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ClassicsOnline Home » Takako Nishizaki Plays Suzuki Evergreens, Vol. 3
Naxos’s Takako Nishizaki Plays Suzuki Evergreens albums feature acclaimed violinist Takako Nishizaki who, as a child, studied with her father, Shinji, and with Shinichi Suzuki himself. Her father was active in the early stages of the development of the Suzuki® Method and for many years taught at the Matsumoto summer school and organised the Suzuki activities in the Nagoya area after Shinichi Suzuki had moved to Matsumoto. Takako Nishizaki was the first student to complete the now famous Suzuki® course and was awarded a teacher’s diploma at the tender age of nine.
® Suzuki is a trademark of the International Suzuki Association and the Suzuki Violin School music books are published by Alfred Publishing Co. Inc.
By Giv Cornfield
The New Recordings, Cliffs Classics
Takako Nishizaki plays
Suzuki Evergreens • Volume 3
The German violinist Friedrich Seitz was born in Günthersleben near Gotha in 1848 and died in Dessau in 1918. He served as a conductor in Sondershausen, where he had studied, as concert-master in Magdeburg and from 1884 as Court Concert-Master in Dessau. He was particularly active as a teacher, and is remembered for his Schülerkonzerte, teaching concertos, which introduce pupils to something of nineteenth-century concerto technique and remain a part of teaching repertoire.
Franz Schubert wrote his Lullaby, D 498, in 1816, setting words by an unknown writer, Schlafe, schlafe, holder, süsser Knabe (Sleep, sleep, sweet boy, your mother’s hand rocks you gently). The original song introduces an air of sorrow, as the child is to sleep before long in the grave. The Lullaby, Op. 49, No. 4, by Johannes Brahms is one of a set of five songs published in 1868. Gently lilting, as a lullaby must, it sets the words Guten Abend, gut Nacht (Good evening, good night), taken from a folk-song.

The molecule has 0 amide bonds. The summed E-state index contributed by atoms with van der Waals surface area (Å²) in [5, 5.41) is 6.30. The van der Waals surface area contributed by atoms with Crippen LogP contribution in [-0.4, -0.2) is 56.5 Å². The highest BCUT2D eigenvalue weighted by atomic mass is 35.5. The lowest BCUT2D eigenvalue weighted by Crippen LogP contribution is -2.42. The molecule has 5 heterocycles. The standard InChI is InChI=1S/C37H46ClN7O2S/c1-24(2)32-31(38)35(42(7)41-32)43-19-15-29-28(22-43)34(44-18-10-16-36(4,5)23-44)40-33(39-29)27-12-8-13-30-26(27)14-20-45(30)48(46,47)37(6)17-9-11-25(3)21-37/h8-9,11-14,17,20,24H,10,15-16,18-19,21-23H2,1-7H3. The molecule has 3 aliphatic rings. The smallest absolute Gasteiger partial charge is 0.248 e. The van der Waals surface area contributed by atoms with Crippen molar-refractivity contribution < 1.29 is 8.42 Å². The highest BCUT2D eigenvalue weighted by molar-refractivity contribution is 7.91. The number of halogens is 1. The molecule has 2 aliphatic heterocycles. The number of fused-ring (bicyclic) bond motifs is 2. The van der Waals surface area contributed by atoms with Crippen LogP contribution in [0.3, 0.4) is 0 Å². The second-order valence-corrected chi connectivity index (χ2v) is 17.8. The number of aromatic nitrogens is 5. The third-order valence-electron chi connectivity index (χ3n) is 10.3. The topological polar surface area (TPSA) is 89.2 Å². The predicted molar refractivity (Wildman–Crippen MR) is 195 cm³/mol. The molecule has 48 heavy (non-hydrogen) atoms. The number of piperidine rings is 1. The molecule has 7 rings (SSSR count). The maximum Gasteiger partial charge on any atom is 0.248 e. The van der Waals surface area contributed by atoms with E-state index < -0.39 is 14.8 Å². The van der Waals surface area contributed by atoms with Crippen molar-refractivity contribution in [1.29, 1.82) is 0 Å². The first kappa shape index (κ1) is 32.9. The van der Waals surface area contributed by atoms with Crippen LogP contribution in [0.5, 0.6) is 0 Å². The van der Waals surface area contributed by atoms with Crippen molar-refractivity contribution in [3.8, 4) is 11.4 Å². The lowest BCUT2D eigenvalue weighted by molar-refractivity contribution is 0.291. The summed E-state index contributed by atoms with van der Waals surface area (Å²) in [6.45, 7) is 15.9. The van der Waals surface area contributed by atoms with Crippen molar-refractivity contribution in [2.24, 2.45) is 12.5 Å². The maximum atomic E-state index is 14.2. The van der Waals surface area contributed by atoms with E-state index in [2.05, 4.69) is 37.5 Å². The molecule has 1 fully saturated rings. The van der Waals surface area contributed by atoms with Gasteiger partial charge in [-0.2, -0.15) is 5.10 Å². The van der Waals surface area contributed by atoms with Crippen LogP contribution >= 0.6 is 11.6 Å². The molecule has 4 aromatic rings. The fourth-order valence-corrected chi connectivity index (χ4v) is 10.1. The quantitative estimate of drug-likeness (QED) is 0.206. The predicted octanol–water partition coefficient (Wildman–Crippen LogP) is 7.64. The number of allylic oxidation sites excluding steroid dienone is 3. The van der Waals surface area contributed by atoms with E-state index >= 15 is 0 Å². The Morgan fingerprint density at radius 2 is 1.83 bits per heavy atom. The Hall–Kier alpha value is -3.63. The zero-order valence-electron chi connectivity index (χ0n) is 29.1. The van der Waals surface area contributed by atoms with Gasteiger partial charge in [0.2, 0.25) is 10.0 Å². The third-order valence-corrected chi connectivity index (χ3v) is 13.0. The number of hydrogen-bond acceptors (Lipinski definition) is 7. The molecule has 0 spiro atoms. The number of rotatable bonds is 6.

Antonio Vivaldi was a native of Venice, the city where he made his principal career. Ordained priest, he was associated, intermittently at least, with a girls’ school famous for its music, the Ospedale della Pietà, but busied himself also in the opera house, while winning fame for his performances as a violinist. In 1711 he published in Amsterdam a set of twelve concertos under the title L’estro armonico for various groupings of string instruments. The sixth, the Concerto in A minor, RV 356 is for solo violin and strings. The first and third movements of the concerto are included, first for violin and piano and then in the original orchestral version. In both the solo violin remains prominent.
Johann Sebastian Bach was strongly influenced by Vivaldi, some of whose concertos he transcribed for harpsichord. His own concertos largely follow the pattern of the Vivaldi solo concerto. A number of these, written during his years as Court Director of Music to Prince Leopold of Anhalt-Cöthen, only survive in later arrangements Bach made of them for use in Leipzig. Three violin concertos, however, remain also in their original form, one of them the Concerto in D minor for Two Violins, BWV 1043. The two solo violin parts are equal in importance and difficulty and Volume 5 of the Suzuki Violin School offers the second violin part, which opens the concerto, to be followed by the first violin. The close interweaving and antiphonal use of the two violins is clear in the original version for two solo violins, strings and continuo. It will be noticed that the second and first violin entries are doubled by the orchestra, so that it is only in bar 21 that the first solo violin is heard with a sparse accompaniment, a passage that in the Suzuki second violin part is replaced by piano chords. Four bars later the second violin enters, echoing the first violin, a procedure followed in the rest of the movement, as one players follows the other.
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Takako Nishizaki Plays Suzuki Evergreens, Vol. 3